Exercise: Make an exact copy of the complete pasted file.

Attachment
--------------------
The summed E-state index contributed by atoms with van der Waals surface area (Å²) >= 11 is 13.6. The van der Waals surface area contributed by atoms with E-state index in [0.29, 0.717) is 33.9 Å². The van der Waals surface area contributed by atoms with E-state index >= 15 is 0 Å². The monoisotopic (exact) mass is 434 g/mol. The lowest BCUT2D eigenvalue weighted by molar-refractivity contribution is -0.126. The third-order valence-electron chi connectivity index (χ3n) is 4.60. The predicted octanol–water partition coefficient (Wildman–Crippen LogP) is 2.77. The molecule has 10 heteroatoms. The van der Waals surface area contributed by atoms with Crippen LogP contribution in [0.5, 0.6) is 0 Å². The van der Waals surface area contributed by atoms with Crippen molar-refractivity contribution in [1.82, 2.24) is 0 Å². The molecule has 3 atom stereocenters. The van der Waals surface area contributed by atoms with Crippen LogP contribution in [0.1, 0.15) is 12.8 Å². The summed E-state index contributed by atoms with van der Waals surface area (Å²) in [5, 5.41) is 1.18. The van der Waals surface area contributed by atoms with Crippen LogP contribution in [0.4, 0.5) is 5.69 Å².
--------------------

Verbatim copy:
The summed E-state index contributed by atoms with van der Waals surface area (Å²) >= 11 is 13.6. The van der Waals surface area contributed by atoms with E-state index in [0.29, 0.717) is 33.9 Å². The van der Waals surface area contributed by atoms with E-state index >= 15 is 0 Å². The monoisotopic (exact) mass is 434 g/mol. The lowest BCUT2D eigenvalue weighted by molar-refractivity contribution is -0.126. The third-order valence-electron chi connectivity index (χ3n) is 4.60. The predicted octanol–water partition coefficient (Wildman–Crippen LogP) is 2.77. The molecule has 10 heteroatoms. The van der Waals surface area contributed by atoms with Crippen LogP contribution in [0.5, 0.6) is 0 Å². The van der Waals surface area contributed by atoms with Crippen molar-refractivity contribution in [1.82, 2.24) is 0 Å². The molecule has 3 atom stereocenters. The van der Waals surface area contributed by atoms with Crippen LogP contribution in [0.1, 0.15) is 12.8 Å². The summed E-state index contributed by atoms with van der Waals surface area (Å²) in [5, 5.41) is 1.18. The van der Waals surface area contributed by atoms with Crippen LogP contribution in [0.4, 0.5) is 5.69 Å².